“It’s such a profound emotion to know that within a week, you’re going to be able to change a family’s life forever,” gushes Jesse Tyler Ferguson. After concluding an 11-year run on “Modern Family,” the actor has a new gig hosting the HGTV relaunch of “Extreme Makeover: Home Edition.” Watch the exclusive video interview above.
After being a fan of the initial run of “Extreme Makeover: Home Edition,” Ferguson describes a sort of “out of body experience” getting to provide the same joy to families that he previously watched original host Ty Pennington give. “There is a rush of goodwill that comes over you when you open the doors to that bus and walk out and greet the community that has gathered,” the actor reveals.
Providing a positive experience to the families on the show, and the viewers, is paramount for Ferguson. “I never saw myself as the face of a reality TV show,” he admits. “I am first and foremost an actor, I love acting.” But the opportunity to directly impact people’s lives made him reconsider the genre. “It felt like the world was in a place where it needed more feel-good TV,” he says. Being part of an experience which helped families in need had a deep effect on the performer. Ferguson describes the hosting job as “being one of the most profound experiences of my career… it felt like I got to give 10 Christmas mornings to people.”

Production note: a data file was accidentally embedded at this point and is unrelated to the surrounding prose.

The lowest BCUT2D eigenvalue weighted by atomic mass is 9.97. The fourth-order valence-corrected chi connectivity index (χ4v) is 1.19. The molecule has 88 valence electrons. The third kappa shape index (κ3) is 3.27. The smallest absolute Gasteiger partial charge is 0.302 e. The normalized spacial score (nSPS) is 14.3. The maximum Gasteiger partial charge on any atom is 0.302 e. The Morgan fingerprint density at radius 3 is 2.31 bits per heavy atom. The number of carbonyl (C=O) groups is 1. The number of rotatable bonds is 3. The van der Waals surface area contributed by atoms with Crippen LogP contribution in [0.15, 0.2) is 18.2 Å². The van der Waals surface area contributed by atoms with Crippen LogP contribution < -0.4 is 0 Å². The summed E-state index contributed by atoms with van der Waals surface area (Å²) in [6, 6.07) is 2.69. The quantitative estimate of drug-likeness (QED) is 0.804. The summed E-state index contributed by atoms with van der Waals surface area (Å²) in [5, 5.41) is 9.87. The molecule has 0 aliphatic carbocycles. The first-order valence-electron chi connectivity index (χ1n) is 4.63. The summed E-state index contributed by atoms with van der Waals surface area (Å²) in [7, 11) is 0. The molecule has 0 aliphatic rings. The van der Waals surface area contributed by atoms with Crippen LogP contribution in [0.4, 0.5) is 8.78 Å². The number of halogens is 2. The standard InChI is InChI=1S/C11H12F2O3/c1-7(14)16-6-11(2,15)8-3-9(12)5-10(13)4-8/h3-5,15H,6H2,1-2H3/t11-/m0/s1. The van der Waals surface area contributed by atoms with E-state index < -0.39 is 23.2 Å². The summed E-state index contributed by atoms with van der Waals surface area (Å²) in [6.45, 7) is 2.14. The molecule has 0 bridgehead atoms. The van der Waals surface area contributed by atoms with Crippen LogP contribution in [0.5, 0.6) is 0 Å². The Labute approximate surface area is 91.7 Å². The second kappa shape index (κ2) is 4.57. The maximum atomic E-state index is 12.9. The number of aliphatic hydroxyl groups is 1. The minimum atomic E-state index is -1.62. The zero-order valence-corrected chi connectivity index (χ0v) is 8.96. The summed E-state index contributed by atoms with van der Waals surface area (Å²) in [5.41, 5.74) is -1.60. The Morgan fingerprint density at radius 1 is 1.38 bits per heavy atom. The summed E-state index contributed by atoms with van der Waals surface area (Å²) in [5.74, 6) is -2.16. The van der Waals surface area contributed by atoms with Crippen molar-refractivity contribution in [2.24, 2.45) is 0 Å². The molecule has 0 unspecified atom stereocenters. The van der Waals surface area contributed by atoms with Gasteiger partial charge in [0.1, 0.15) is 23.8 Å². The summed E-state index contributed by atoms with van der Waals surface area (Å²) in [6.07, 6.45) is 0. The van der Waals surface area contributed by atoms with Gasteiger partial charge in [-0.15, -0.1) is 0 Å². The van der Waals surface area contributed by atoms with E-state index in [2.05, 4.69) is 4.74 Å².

Ferguson believes his job as host is to “extract” the stories of each family, to “go in and piece out different emotional threads.” In many ways he is a conduit for the audience to understand the struggle each clan has endured and what home alterations will improve their lives. “It was a lot of different hats that I put on,” the host admits. “I’ve been doing scripted TV for 11 years, so to go out without a script and just sort of wing it was exciting for me.”
That scripted series is of course ABC’s “Modern Family,” for which Ferguson received five consecutive Emmy nominations. The show recently concluded it’s run with an emotional finale. “There’s a lot of pressure around ending a show,” says Ferguson. “It feels impossible to get right, but I think we did the best possible version we could do.” All the main characters embarked on new journeys, with Ferguson’s Mitchell moving to Missouri with husband Cam (Eric Stonestreet). Though the large family unit is split up, the porch light is symbolically left on to invite a return.
Just doing a table read of the script made Ferguson tear up, but filming the final episode proved incredibly moving. “The last day of shooting was incredibly profound… I cried in a way that I was not expecting,” he admits. “None of us wanted that day to end.”
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